Loss of Protein Kinase C-δ Protects against LPS-Induced Osteolysis Owing to an Intrinsic Defect in Osteoclastic Bone Resorption

Ee Cheng Khor, Tamara Abel, Jennifer Tickner, Shek Man Chim, Cathy Wang, Taksum Cheng, Benjamin Ng, Pei Ying Ng, Dian Astari Teguh, Jacob Kenny, Xiaohong Yang, Honghui Chen, Keiichi Nakayama, Keiko Nakayama, Nathan Pavlos, Ming H. Zheng, Jiake Xu

Research output: Contribution to journalArticle

12 Citations (Scopus)

Abstract

Bone remodeling is intrinsically regulated by cell signaling molecules. The Protein Kinase C (PKC) family of serine/threonine kinases is involved in multiple signaling pathways including cell proliferation, differentiation, apoptosis and osteoclast biology. However, the precise involvement of individual PKC isoforms in the regulation of osteoclast formation and bone homeostasis remains unclear. Here, we identify PKC-δ as the major PKC isoform expressed among all PKCs in osteoclasts; including classical PKCs (-α, -β and -γ), novel PKCs (-δ, -ε, -η and -θ) and atypical PKCs (-ι/λ and -ζ). Interestingly, pharmacological inhibition and genetic ablation of PKC-δ impairs osteoclastic bone resorption in vitro. Moreover, disruption of PKC-δ activity protects against LPS-induced osteolysis in mice, with osteoclasts accumulating on the bone surface failing to resorb bone. Treatment with the PKC-δ inhibitor Rottlerin, blocks LPS-induced bone resorption in mice. Consistently, PKC-δ deficient mice exhibit increased trabeculae bone containing residual cartilage matrix, indicative of an osteoclast-rich osteopetrosis phenotype. Cultured ex vivo osteoclasts derived from PKC-δ null mice exhibit decreased CTX-1 levels and MARKS phosphorylation, with enhanced formation rates. This is accompanied by elevated gene expression levels of cathepsin K and PKC -α, -γ and -ε, as well as altered signaling of pERK and pcSrc416/527 upon RANKL-induction, possibly to compensate for the defects in bone resorption. Collectively, our data indicate that PKC-δ is an intrinsic regulator of osteoclast formation and bone resorption and thus is a potential therapeutic target for pathological osteolysis.

Original languageEnglish
Article numbere70815
JournalPloS one
Volume8
Issue number8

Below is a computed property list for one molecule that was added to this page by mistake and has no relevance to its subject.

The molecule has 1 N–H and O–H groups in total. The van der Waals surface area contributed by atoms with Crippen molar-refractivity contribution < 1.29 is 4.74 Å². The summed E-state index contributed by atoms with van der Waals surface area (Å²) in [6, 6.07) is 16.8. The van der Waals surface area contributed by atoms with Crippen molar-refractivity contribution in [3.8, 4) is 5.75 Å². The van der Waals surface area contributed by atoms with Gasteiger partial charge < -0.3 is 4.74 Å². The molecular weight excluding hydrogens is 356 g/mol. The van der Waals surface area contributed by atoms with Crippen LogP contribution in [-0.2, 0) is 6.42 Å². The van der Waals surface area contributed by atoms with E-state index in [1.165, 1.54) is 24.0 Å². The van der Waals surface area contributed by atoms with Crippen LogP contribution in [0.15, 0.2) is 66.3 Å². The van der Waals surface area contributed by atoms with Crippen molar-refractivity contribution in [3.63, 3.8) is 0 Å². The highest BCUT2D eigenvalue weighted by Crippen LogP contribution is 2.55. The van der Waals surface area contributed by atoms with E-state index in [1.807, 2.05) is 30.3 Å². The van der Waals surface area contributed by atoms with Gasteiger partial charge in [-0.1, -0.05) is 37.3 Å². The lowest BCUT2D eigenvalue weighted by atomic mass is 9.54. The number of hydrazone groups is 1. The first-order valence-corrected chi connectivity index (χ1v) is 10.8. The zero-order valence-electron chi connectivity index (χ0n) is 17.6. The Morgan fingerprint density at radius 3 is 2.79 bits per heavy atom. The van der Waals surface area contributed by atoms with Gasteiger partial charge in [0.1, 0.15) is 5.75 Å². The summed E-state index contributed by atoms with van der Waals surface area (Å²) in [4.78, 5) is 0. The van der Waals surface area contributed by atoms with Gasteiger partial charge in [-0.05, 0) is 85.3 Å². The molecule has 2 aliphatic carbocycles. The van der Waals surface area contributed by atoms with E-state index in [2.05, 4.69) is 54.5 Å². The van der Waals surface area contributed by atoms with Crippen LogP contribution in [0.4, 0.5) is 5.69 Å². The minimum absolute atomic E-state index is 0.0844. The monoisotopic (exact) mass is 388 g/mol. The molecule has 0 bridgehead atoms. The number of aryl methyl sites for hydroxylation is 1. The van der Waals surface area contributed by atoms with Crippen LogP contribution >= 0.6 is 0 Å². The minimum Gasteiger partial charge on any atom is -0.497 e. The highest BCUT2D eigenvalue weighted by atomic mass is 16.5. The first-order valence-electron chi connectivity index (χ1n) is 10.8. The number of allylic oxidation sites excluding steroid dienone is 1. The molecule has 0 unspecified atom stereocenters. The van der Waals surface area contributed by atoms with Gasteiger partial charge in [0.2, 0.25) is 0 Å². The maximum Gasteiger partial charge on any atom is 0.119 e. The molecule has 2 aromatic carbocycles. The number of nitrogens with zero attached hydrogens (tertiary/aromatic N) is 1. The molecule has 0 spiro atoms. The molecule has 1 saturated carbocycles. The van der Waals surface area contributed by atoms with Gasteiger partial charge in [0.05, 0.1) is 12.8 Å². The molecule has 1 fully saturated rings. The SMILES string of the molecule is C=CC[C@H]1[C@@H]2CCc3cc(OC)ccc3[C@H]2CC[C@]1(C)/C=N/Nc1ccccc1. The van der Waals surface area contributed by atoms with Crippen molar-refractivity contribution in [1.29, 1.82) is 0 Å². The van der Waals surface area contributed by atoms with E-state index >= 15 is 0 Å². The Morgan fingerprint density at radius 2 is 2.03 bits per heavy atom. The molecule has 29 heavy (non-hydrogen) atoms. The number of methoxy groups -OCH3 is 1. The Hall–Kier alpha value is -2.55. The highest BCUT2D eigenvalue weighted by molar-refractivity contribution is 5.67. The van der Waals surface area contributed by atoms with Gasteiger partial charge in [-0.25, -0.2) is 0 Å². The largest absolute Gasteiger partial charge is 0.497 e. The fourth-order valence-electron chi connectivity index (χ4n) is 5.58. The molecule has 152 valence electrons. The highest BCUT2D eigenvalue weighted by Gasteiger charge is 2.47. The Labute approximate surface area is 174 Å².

DOIs
Publication statusPublished - Aug 8 2013

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Osteolysis
bone resorption
protein kinase C
Bone Resorption
Protein Kinase C
Bone
osteoclasts
Osteoclasts
Defects
bones
mice
Bone and Bones
Protein Isoforms
cathepsin K
Cathepsin K
Osteopetrosis
Cell signaling
Phosphorylation
Protein C Inhibitor
Bone Remodeling

All Science Journal Classification (ASJC) codes

  • Medicine(all)
  • Biochemistry, Genetics and Molecular Biology(all)
  • Agricultural and Biological Sciences(all)

Cite this

Loss of Protein Kinase C-δ Protects against LPS-Induced Osteolysis Owing to an Intrinsic Defect in Osteoclastic Bone Resorption. / Khor, Ee Cheng; Abel, Tamara; Tickner, Jennifer; Chim, Shek Man; Wang, Cathy; Cheng, Taksum; Ng, Benjamin; Ng, Pei Ying; Teguh, Dian Astari; Kenny, Jacob; Yang, Xiaohong; Chen, Honghui; Nakayama, Keiichi; Nakayama, Keiko; Pavlos, Nathan; Zheng, Ming H.; Xu, Jiake.

In: PloS one, Vol. 8, No. 8, e70815, 08.08.2013.

Research output: Contribution to journalArticle

Khor, EC, Abel, T, Tickner, J, Chim, SM, Wang, C, Cheng, T, Ng, B, Ng, PY, Teguh, DA, Kenny, J, Yang, X, Chen, H, Nakayama, K, Nakayama, K, Pavlos, N, Zheng, MH & Xu, J 2013, 'Loss of Protein Kinase C-δ Protects against LPS-Induced Osteolysis Owing to an Intrinsic Defect in Osteoclastic Bone Resorption', PloS one, vol. 8, no. 8, e70815. https://doi.org/10.1371/journal.pone.0070815
Khor, Ee Cheng ; Abel, Tamara ; Tickner, Jennifer ; Chim, Shek Man ; Wang, Cathy ; Cheng, Taksum ; Ng, Benjamin ; Ng, Pei Ying ; Teguh, Dian Astari ; Kenny, Jacob ; Yang, Xiaohong ; Chen, Honghui ; Nakayama, Keiichi ; Nakayama, Keiko ; Pavlos, Nathan ; Zheng, Ming H. ; Xu, Jiake. / Loss of Protein Kinase C-δ Protects against LPS-Induced Osteolysis Owing to an Intrinsic Defect in Osteoclastic Bone Resorption. In: PloS one. 2013 ; Vol. 8, No. 8.